Fred Everitt woke at 2:30 a.m. to his cat’s “loud guttural meows” coming from the kitchen.
The retiree didn’t think much of it until the cat, Bandit, came running into the bedroom, leaped onto Everitt and began tugging his comforter off. Then she clawed at his arms, trying to communicate how urgent the situation was.
“She had never done that before,” Everitt said. “I went, ‘What in the world is wrong with you?’”
Bandit was trying to alert her human to the presence of two men outside — one carrying a handgun, the other trying to pry the back door open with a crowbar.
Everitt, a 68-year-old retiree, said he ran to his bedroom and retrieved his own gun after getting a look at the men through his kitchen window, but by that point the would-be robbers had either been scared off by the noise Bandit was making — and the probability that someone was awake inside — or they split to find easier pickings.
Either way, Everitt credits Bandit for preventing an armed robbery and possibly saving his life. The incident happened on July 25.
“It did not turn into a confrontational situation, thank goodness,” Everitt said. “But I think it’s only because of the cat.”
Everitt welcomed the delightfully chonky Calico into his home four years ago after he went to the Tupelo Humane Society in Tupelo, Miss., about 115 miles southeast of Memphis, Tenn. He was writing a donation check when shelter staff introduced him to Bandit. Even though he hadn’t planned on adopting a cat, Bandit came home with him and she’s been his companion ever since.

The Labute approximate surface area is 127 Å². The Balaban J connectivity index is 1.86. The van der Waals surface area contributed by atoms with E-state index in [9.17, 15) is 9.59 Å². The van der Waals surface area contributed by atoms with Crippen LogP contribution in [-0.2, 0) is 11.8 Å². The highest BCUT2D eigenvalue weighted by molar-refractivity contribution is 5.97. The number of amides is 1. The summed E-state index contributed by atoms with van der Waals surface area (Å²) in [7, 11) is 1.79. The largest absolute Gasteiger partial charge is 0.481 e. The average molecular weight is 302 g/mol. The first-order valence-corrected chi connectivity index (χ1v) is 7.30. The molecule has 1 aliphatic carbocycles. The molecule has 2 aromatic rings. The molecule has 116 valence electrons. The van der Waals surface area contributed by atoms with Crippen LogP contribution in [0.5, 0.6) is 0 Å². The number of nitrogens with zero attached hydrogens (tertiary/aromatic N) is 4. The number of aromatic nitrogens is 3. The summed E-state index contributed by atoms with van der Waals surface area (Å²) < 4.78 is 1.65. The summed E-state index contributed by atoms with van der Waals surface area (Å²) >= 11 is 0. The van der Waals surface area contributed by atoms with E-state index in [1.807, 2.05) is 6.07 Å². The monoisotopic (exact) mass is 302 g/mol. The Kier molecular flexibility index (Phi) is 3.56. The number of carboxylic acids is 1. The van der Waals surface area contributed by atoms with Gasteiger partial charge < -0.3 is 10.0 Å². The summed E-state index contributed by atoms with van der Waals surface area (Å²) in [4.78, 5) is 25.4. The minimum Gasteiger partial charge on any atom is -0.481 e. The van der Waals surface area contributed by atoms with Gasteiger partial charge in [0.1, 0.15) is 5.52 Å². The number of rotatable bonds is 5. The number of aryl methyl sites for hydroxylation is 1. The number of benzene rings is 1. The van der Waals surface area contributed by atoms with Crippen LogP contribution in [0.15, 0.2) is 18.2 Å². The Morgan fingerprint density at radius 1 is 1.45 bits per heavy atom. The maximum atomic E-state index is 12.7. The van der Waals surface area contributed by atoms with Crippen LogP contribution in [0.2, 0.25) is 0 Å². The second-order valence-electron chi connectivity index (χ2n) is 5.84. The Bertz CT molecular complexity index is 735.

He said he’s telling his story because it’s important for people to know pets can give back to their humans.
“I want to let people know that you not only save a life when you adopt a pet or rescue one,” Everitt told the Northeast Mississippi Daily Journal. “The tides could be turned. You never know when you save an animal if they’re going to save you.”
It’s nice to know some cats are just as good as dogs when it comes to alerting their humans to potential danger. Given Buddy’s long track record of hiding behind my legs and moaning nervously when something scary happens — and the fact that he literally slept through a mouse encounter in July — I wouldn’t hold out much hope for the Budster heroically raising hell to wake me up if armed men ever tried to break in.
It’s more likely he’d watch the burglars break in without raising the alarm, and satisfied that they have no interest in the turkey pate and treats in his Buddy Food Cabinet, return to my bed to stretch, yawn and go back to sleep.